The figures quoted of Turkey having 85,000 active mosques -- one for every 350 citizens seems plausible, if a little on the high side, but it needs to be understood that Gülen himself has for 30 years encouraged his followers to use their charitable giving to build schools rather than mosques on the grounds that Turkey already has plenty of mosques but lacks as sufficient number of good schools.
Moreover, conflating the position of Gülen and the Gülen movement with the policies and (alleged) intentions of the AK Party government, as this article does repeatedly, is neither fair nor reasonable. The dynamics here are altogether more complex than that, and speak as much to the relative robustness of democracy in Turkey today as they do to its weakness.
Importantly, more than ever, what is happening in Turkey gives us hope for the potential of Islam to support liberal democracy. It is not sufficient to merely assert, as Sharon-Krespin does, that "it is not clear whether the Fethullahist cemaat [community] supports the AKP or is the ruling force behind the behind the AKP. Either way, however, the effect is the same."
Similarly, it is all too easy to simply assert of Gülen that "he is a financial heavyweight, controlling an unregulated and opaque budget estimated at $25 billion." The claim is followed by a footnoted reference to an academic paper that not only gives no evidence for the fantastic figure of $25 billion quoted but rather makes a nuanced and convincing argument about how that pattern of philanthropic giving within the Gülen movement conforms to the general patterns on social and religious philanthropy in the West, as well as confirming with traditional Turkish Islamic conventions.
It is deeply misleading and offensive to claim that "Fethullah Gülen is an imam who considers himself a prophet." This is a very strong assertion but the evidence given in support of it does not go beyond hearsay and is certainly entirely out of keeping with the vast corpus of material published by and about Gülen.
Were it to be true it would involve both a vast conspiracy of silence and profound doctrinal deviation on the part of the millions involved with the movement. This is frankly not plausible.
It is also misleading to say that Gülen's "formal education is limited to five years of elementary school." It is true that his early classroom education was cut short when his family moved to the village of Alvarli in the impoverished province of Erzurum. Conditions in Turkey's mountainous far east in the 1940s was difficult. But it is noteworthy that Gülen went on to complete the official imam hatip exams and graduate from secondary school. Gülen certainly benefited from his studies with well-established Islamic scholars, but he is also a voracious reader and autodidact. A prolific author accomplished at writing for both ordinary laypeople and for scholars his Quranic scholarship and studies of Said Nursi are highly regarded by academic experts.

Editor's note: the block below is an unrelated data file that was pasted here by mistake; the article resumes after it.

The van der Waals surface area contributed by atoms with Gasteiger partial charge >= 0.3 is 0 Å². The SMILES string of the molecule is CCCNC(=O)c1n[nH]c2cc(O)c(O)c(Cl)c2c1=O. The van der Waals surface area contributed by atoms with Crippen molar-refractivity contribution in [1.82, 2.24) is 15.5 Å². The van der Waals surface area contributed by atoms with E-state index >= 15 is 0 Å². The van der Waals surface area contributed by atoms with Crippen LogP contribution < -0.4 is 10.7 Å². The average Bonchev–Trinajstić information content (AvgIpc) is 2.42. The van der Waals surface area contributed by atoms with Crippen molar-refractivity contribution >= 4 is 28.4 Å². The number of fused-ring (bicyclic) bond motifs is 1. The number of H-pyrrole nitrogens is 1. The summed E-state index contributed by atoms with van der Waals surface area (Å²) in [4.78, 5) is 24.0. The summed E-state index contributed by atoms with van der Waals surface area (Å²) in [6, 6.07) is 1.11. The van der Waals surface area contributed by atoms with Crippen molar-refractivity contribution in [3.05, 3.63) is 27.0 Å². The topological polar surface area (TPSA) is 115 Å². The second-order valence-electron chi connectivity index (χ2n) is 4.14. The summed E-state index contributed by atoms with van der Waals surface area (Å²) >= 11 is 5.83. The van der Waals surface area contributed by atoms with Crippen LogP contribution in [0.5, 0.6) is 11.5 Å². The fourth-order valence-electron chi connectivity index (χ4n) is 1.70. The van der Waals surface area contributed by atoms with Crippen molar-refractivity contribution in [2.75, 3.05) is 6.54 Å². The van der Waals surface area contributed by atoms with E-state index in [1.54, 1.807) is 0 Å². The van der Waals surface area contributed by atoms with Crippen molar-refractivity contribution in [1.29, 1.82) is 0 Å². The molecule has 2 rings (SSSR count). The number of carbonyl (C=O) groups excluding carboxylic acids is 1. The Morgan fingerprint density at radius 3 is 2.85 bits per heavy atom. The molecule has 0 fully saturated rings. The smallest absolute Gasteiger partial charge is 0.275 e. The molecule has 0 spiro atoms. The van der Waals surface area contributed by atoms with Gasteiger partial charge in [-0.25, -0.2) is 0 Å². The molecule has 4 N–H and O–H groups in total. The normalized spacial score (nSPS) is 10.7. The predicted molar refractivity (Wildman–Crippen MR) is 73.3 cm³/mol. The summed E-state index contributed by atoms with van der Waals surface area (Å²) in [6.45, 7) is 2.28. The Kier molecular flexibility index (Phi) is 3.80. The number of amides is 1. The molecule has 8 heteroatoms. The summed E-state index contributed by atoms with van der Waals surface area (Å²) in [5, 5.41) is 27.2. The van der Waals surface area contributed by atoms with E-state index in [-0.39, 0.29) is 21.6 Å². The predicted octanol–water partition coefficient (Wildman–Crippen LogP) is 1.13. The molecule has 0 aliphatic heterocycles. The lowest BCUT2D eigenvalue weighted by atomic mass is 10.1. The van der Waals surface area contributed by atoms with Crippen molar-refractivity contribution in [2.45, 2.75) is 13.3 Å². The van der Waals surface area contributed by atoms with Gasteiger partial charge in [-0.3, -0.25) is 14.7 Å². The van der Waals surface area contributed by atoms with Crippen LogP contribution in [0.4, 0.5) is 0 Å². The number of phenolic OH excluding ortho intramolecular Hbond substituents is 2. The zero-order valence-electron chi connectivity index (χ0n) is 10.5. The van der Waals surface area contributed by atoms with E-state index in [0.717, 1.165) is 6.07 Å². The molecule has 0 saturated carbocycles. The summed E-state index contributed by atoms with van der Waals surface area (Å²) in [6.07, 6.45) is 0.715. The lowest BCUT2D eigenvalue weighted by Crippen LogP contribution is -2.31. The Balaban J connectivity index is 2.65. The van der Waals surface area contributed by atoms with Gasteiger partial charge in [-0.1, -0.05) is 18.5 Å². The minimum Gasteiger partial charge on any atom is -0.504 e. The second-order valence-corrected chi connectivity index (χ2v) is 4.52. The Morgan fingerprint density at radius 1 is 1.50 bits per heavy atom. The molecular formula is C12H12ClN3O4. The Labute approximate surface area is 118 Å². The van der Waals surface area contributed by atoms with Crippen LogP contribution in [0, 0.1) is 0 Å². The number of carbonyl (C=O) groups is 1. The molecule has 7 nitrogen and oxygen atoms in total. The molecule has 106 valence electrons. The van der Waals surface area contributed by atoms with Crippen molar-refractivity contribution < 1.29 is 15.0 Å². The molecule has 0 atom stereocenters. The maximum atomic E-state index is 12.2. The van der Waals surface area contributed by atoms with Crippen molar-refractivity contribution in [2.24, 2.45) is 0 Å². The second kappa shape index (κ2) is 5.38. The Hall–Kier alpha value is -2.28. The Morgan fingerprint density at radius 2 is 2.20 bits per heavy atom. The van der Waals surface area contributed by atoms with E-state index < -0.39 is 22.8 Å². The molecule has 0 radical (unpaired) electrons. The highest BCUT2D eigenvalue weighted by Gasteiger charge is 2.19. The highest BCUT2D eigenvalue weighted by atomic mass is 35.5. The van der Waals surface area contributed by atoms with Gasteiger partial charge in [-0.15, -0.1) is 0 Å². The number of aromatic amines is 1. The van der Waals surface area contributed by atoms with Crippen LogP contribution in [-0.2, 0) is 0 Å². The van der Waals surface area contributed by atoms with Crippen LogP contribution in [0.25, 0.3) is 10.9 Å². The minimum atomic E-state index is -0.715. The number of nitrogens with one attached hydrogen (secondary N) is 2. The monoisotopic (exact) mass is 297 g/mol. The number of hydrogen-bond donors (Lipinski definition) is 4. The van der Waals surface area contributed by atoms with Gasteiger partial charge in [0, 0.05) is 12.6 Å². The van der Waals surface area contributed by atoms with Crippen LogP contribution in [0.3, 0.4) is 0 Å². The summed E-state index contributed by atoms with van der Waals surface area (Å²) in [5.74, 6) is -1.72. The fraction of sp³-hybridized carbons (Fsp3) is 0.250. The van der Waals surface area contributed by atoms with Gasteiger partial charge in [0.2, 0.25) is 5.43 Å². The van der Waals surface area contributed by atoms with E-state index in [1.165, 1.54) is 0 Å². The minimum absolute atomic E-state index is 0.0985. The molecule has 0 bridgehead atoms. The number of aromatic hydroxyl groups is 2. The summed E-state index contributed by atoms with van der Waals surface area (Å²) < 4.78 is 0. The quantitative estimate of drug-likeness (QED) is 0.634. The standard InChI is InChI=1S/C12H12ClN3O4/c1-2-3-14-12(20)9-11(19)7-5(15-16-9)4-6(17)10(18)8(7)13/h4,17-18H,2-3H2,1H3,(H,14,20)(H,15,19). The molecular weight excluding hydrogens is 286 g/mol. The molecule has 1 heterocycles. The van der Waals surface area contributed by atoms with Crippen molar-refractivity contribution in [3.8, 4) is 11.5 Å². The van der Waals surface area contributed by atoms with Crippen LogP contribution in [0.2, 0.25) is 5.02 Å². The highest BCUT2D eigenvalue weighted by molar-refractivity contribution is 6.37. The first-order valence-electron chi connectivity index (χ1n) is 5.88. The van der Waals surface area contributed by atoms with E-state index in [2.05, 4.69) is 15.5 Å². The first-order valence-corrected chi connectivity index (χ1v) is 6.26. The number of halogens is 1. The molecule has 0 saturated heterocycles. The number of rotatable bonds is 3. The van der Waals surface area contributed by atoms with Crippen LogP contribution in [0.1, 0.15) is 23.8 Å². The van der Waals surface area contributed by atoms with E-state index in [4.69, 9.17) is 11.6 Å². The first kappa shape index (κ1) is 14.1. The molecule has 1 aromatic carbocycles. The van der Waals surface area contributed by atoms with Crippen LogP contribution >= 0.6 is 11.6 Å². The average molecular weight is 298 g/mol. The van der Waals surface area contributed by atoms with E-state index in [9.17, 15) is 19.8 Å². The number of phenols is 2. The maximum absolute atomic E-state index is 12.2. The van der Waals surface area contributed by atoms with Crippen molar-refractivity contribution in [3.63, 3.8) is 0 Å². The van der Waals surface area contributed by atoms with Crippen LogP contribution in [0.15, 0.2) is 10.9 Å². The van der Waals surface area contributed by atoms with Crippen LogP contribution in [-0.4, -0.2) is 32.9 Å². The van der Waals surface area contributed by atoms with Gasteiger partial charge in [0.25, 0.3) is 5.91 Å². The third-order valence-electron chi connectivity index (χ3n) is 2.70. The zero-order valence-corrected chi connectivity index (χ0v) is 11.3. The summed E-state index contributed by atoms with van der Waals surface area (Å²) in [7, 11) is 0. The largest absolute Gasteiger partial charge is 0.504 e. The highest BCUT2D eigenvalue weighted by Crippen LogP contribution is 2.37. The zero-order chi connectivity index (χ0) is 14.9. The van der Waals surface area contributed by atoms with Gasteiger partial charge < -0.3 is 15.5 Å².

By any measure he is not just one Turkey's most significant contemporary intellectuals but also one of the world's leading modern Islamic intellectuals. It is, of course, reasonable to disagree with him, but it is foolish to dismiss him as a lightweight.
Sharon-Krespin makes brief reference to Nursi. She is correct in associating Gülen with Nursi's legacy, but the way in which she discusses Nursi's views suggests either deep prejudice or deep ignorance.
It is not clear where Sharon-Krespin gets the ideas that Gülen's followers "even refrain from marrying until age fifty per his instructions." Her account suggests a dour and joyless community earnestly following their leader's instructions without thinking for themselves. As a scholar of religion, I fully acknowledge that such groups do exist (including within the world of Protestant Christianity with which I am associated), but in my observation the Gülen movement is not such a group. In my dealings with members of the movement, I am struck by their consistent good humor and occasionally even mischievous sense of fun. These are people who love life and enjoy each others' company. Yes, they do tend to dress in a more conservative fashion -- although not exclusively so -- which is hardly surprising given the social origins of the movement and, like the vast majority of observant Muslims around the world, they do not drink alcohol. But to spend time in their company is to be reminded that one needs neither alcohol nor secular cool to enjoy laughter and good humor. Social conservatism is not necessarily a sign of fundamentalism.
The Gülen movement's contributions to education are indeed impressive but seem more than a little exaggerated here. And presenting them as being part of an "education jihad" based on indoctrination is more than a little unfair as it grossly misrepresents the consistently secular content of what is taught in the classrooms and the overall ethos of the schools. Different scholars will, naturally enough, have different positions on this. My own position, having observed the movement over the past five years is that it represents precisely the sort of non-Islamist, progressive, civil society movement that Muslim world needs at this point in history if it is to engage with democratic, secular, modernity. In my reading, the educational programs can be understood as broadly paralleling earlier examples of Christian and Jewish educational philanthropy in the West.
Perhaps this makes me a non-credible observer as one of the many "friends, ideological fellow-travellers, and co-opted journalists and academics." If that is the case, it would appear that I am in good company.
[*] Professor Greg Barton is a Herb Feith research professor for the study of Indonesia and acting director at the Centre for Islam and the Modern World.